The St Vincent’s Healthcare Group is to appear before the Oireachtas Health Committee on Monday to discuss the proposed new National Maternity Hospital plan.
The hearing will take place before the issue goes before Cabinet on Tuesday.
Today the St Vincent’s Healthcare Group wrote to Minister for the Arts, Catherine Martin, to give reassurance that abortion services will be provided at the new hospital on the St Vincent’s campus.
The Green Party deputy leader said she would now give her support to the plans for the re-located National Maternity Hospital when the Cabinet meets.
In a statement today, Minister Martin said a decision to approve the National Maternity Hospital’s move to St Vincent’s Hospital was delayed for two weeks in order to give more time for ministers, medical experts and the public to reflect on the proposals and address genuine concerns.
She said that Minister Donnelly and other witnesses appeared before the Oireachtas Health Committee and “gave clarity” about concerns regarding “the clinical independence” of procedures at the new hospital.
She said: “During this necessary extended two-week period of time, I sought answers and assurances in correspondence from my Cabinet colleague, the NMH, the HSE as well as St Vincent’s Healthcare Group.
“These centered on a non-exhaustive list outlining what procedures will be available at the NMH, the use of the term ‘clinically appropriate’ for services agreed by the parties involved, current and future funding for important services for women as well as safeguards that will protect the State’s significant investment in the new hospital.”
She added: “I am satisfied that following assurances received (including written assurances I received containing required additional clarifications, including from the St Vincent’s Healthcare Group) that this has resulted in greater transparency around this project. I now believe that the safeguards and protections are there to protect services for women.”
Meanwhile, Sinn Féin is to bring forward a motion in the Dáil next week to compel the Government to ensure the National Maternity Hospital is a public hospital on public land.
Sinn Féin Health Spokesperson David Cullinane said: “The motion also commits the hospital to ensure all necessary safeguards are adopted to ensure the integrity and the highest quality of care on the site.
“The motion sets out that this must include the full provision of the range of legally available sexual and reproductive health services.”
He added: “The National Maternity Hospital is a vital project which should provide much-needed improvements to women’s healthcare. It needs to be built and operational as soon as possible, but expedience cannot be used to dilute rights in any way.
“The full range of legal permissible services, from fertility treatments to termination of pregnancy, whether medical or surgical, must be available in the hospital to any qualifying patient.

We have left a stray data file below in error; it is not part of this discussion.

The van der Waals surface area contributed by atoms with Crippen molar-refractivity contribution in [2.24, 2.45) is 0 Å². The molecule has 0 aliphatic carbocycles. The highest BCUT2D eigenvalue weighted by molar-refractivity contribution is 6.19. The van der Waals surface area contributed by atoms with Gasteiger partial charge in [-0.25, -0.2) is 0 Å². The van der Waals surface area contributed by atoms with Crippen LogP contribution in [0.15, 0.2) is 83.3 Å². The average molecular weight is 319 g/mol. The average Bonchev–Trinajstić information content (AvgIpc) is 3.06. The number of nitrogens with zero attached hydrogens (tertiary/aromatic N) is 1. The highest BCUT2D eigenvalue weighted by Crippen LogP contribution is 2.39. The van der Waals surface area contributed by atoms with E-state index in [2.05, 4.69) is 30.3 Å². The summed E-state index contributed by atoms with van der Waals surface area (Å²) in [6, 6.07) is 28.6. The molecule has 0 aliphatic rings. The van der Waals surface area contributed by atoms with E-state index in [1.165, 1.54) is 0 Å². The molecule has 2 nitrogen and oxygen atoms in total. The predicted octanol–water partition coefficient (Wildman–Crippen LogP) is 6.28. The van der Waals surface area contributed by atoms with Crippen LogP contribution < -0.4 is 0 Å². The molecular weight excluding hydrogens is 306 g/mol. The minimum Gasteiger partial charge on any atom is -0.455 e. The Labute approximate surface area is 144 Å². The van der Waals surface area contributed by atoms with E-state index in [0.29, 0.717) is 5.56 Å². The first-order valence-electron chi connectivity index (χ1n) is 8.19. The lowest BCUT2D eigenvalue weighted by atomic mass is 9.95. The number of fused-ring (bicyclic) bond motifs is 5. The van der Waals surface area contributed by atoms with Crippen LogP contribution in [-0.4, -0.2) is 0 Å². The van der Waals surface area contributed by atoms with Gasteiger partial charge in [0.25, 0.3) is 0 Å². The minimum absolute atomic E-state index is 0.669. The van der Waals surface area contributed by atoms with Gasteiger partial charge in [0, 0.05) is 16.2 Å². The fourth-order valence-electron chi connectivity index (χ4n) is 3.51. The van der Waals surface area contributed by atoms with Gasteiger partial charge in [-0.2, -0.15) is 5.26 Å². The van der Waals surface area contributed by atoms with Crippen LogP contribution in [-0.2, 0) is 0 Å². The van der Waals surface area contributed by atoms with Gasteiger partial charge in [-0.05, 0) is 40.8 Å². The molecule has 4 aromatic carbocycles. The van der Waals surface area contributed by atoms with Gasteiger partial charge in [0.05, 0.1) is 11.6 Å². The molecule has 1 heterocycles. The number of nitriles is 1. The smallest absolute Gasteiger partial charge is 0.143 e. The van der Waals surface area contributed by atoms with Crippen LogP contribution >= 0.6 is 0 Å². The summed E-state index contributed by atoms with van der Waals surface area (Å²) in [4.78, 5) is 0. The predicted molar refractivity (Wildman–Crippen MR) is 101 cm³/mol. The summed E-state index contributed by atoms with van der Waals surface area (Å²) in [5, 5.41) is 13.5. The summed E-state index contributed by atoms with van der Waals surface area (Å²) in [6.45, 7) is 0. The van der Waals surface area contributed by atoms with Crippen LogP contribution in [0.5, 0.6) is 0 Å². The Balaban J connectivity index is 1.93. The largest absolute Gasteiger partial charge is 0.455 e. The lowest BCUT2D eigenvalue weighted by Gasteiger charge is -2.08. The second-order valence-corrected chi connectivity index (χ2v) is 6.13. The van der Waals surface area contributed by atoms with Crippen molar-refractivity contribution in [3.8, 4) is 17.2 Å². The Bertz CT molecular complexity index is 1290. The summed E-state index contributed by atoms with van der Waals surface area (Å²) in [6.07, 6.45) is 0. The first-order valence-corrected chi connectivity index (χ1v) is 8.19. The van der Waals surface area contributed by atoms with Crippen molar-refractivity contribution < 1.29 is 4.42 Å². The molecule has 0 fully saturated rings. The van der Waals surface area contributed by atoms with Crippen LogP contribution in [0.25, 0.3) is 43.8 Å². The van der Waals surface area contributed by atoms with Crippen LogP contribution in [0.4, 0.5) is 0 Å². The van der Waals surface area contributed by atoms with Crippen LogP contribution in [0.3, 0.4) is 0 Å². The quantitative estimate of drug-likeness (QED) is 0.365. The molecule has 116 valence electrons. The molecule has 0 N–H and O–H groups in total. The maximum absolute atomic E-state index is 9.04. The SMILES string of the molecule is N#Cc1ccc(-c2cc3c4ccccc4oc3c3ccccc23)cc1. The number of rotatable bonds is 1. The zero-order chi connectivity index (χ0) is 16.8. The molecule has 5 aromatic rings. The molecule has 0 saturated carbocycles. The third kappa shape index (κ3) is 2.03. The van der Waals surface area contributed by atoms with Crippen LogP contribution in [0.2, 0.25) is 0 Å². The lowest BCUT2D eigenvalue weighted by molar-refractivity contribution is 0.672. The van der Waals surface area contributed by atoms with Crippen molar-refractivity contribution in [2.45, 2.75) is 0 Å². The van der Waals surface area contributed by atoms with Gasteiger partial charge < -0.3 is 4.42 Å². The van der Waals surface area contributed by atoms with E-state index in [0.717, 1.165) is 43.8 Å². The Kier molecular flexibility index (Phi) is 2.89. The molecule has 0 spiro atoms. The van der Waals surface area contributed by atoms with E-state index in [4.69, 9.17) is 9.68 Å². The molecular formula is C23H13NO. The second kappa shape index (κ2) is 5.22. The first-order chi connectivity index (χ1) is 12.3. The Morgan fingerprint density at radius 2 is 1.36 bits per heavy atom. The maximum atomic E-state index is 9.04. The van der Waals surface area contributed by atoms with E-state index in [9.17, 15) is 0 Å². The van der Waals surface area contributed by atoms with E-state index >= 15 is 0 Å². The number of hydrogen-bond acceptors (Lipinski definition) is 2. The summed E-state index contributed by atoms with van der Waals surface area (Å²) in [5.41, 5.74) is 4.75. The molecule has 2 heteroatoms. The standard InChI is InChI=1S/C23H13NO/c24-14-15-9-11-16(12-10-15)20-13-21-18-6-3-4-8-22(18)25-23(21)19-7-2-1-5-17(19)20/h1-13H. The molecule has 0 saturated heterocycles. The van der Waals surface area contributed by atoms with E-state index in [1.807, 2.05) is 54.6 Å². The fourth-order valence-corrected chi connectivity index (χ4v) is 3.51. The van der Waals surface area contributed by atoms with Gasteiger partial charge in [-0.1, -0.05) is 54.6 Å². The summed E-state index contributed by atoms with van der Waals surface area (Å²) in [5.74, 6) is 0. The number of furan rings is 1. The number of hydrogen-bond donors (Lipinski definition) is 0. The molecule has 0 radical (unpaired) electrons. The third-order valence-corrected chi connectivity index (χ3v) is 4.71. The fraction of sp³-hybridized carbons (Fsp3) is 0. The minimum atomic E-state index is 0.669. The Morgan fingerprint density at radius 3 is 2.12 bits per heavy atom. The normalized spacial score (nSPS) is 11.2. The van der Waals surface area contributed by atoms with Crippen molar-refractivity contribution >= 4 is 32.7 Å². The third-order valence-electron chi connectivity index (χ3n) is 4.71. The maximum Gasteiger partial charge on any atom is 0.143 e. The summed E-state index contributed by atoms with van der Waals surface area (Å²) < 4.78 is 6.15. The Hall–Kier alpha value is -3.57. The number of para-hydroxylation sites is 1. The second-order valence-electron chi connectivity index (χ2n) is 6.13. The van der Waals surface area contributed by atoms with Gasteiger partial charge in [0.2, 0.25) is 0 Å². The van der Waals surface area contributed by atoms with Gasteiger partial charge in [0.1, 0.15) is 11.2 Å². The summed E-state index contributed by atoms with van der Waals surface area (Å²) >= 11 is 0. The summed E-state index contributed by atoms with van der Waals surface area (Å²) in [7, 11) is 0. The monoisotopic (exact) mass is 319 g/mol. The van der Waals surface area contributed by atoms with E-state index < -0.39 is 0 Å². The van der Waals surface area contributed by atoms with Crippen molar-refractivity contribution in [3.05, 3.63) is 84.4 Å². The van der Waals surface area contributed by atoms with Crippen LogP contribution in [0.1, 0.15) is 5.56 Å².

“Serious questions are yet to be answered and the minister cannot expect a leap of faith from the women of Ireland. In recent weeks, the government has failed to provide adequate reassurance on these important issues. It isn’t good enough.”
Term ‘clinically appropriate’
Minister for Health Stephen Donnelly is to write to the Oireachtas Health Committee to address issues raised about the term “clinically appropriate” in the constitution of the new National Maternity Hospital.
The constitution states the hospital will be able to carry out healthcare procedures which are legal and “clinically appropriate”. But some politicians are concerned that it could be interpreted in a way that prevents women from receiving procedures they have requested such as abortions.
Yesterday, some Government TDs raised issues about the wording of the constitution.
Neasa Hourigan of the Green Party told the RTÉ News Your Politics podcast that she hoped the Cabinet would move its position as there were “valid concerns” that were “easily addressed”.
When asked if she might move to the independent benches if the Government proceeds to agree to the plan, she said: “It puts me in a very difficult position.”
Another Government TD Neale Richmond of Fine Gael also raised issues with the phrase in the Dáil.
The Taoiseach said the phrase “clinically appropriate and legally permissible” is very clear and anything that is legal in this country will be and has to be provided at the new hospital.
“Anything that is legal in this country, will be provided and has to be provided at the new hospital and is currently provided at Holles Street,” he said.
It follows reports that work is under way on a legal codicil which would clarify the statement that procedures in the hospital where clinically appropriate and legally permissible.
Meanwhile, the Master of the National Maternity Hospital has said that he can understand why women would have a mistrust in politicians, religious orders and health services.
During a press conference at the NMH this morning, Dr Shane Higgins reiterated his calls for the new maternity hospital at Elm Park to go ahead.
He said that there would be no religious ethos at the new facility, adding that the current hospital at Holles Street is not influenced by the church.
Dr Higgins told journalists that he could understand why there was a lack of trust, as women have been badly let down in the past. However, he insisted that all clinical services provided for under law would continue to be provided at the St. Vincent’s campus.
The Master of the National Maternity Hospital said that NMH would be open to removing or further defining the phrase “clinically appropriate” on legal documents.
Dr Higgins said that there were three stakeholders involved in the project, but on behalf of NMH he would be open to this.
Additional reporting Tommy Meskill